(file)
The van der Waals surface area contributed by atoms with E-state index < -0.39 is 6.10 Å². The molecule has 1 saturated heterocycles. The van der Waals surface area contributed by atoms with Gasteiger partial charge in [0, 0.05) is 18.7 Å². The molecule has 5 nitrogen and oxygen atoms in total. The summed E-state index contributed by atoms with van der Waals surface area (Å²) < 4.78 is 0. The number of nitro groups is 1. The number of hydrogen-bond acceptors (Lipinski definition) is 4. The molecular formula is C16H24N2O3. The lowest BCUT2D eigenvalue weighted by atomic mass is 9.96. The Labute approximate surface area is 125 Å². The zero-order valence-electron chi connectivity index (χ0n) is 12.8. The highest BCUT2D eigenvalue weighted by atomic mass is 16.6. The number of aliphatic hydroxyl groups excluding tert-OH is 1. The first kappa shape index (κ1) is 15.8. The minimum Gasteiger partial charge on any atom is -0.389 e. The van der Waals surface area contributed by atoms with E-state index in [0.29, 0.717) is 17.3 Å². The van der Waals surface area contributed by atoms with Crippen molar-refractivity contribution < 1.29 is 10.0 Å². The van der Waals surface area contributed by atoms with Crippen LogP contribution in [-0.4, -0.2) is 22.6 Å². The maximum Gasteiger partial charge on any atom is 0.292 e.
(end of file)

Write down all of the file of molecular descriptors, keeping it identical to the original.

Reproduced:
The van der Waals surface area contributed by atoms with E-state index < -0.39 is 6.10 Å². The molecule has 1 saturated heterocycles. The van der Waals surface area contributed by atoms with Gasteiger partial charge in [0, 0.05) is 18.7 Å². The molecule has 5 nitrogen and oxygen atoms in total. The summed E-state index contributed by atoms with van der Waals surface area (Å²) < 4.78 is 0. The number of nitro groups is 1. The number of hydrogen-bond acceptors (Lipinski definition) is 4. The molecular formula is C16H24N2O3. The lowest BCUT2D eigenvalue weighted by atomic mass is 9.96. The Labute approximate surface area is 125 Å². The zero-order valence-electron chi connectivity index (χ0n) is 12.8. The highest BCUT2D eigenvalue weighted by atomic mass is 16.6. The number of aliphatic hydroxyl groups excluding tert-OH is 1. The first kappa shape index (κ1) is 15.8. The minimum Gasteiger partial charge on any atom is -0.389 e. The van der Waals surface area contributed by atoms with E-state index in [0.29, 0.717) is 17.3 Å². The van der Waals surface area contributed by atoms with Crippen molar-refractivity contribution < 1.29 is 10.0 Å². The van der Waals surface area contributed by atoms with Crippen LogP contribution in [-0.4, -0.2) is 22.6 Å². The maximum Gasteiger partial charge on any atom is 0.292 e.